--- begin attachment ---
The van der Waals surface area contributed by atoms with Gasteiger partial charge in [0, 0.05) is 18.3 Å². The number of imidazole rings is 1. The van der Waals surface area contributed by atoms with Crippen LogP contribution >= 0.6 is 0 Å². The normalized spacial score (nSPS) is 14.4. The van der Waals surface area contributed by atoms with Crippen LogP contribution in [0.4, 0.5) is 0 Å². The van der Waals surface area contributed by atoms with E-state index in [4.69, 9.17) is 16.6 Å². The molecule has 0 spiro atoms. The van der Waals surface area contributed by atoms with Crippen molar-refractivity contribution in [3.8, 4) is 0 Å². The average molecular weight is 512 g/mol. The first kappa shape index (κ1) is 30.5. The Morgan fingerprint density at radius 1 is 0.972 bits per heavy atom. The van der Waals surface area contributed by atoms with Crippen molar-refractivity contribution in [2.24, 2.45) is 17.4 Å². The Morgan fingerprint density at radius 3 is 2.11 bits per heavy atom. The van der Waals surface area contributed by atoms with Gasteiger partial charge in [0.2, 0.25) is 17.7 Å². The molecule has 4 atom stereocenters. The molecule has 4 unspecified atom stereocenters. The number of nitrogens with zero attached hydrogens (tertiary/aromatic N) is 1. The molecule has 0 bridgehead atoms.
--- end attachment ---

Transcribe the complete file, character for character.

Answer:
The van der Waals surface area contributed by atoms with Gasteiger partial charge in [0, 0.05) is 18.3 Å². The number of imidazole rings is 1. The van der Waals surface area contributed by atoms with Crippen LogP contribution >= 0.6 is 0 Å². The normalized spacial score (nSPS) is 14.4. The van der Waals surface area contributed by atoms with Crippen LogP contribution in [0.4, 0.5) is 0 Å². The van der Waals surface area contributed by atoms with E-state index in [4.69, 9.17) is 16.6 Å². The molecule has 0 spiro atoms. The van der Waals surface area contributed by atoms with Crippen molar-refractivity contribution in [3.8, 4) is 0 Å². The average molecular weight is 512 g/mol. The first kappa shape index (κ1) is 30.5. The Morgan fingerprint density at radius 1 is 0.972 bits per heavy atom. The van der Waals surface area contributed by atoms with Crippen molar-refractivity contribution in [2.24, 2.45) is 17.4 Å². The Morgan fingerprint density at radius 3 is 2.11 bits per heavy atom. The van der Waals surface area contributed by atoms with Gasteiger partial charge in [0.2, 0.25) is 17.7 Å². The molecule has 4 atom stereocenters. The molecule has 4 unspecified atom stereocenters. The number of nitrogens with zero attached hydrogens (tertiary/aromatic N) is 1. The molecule has 0 bridgehead atoms.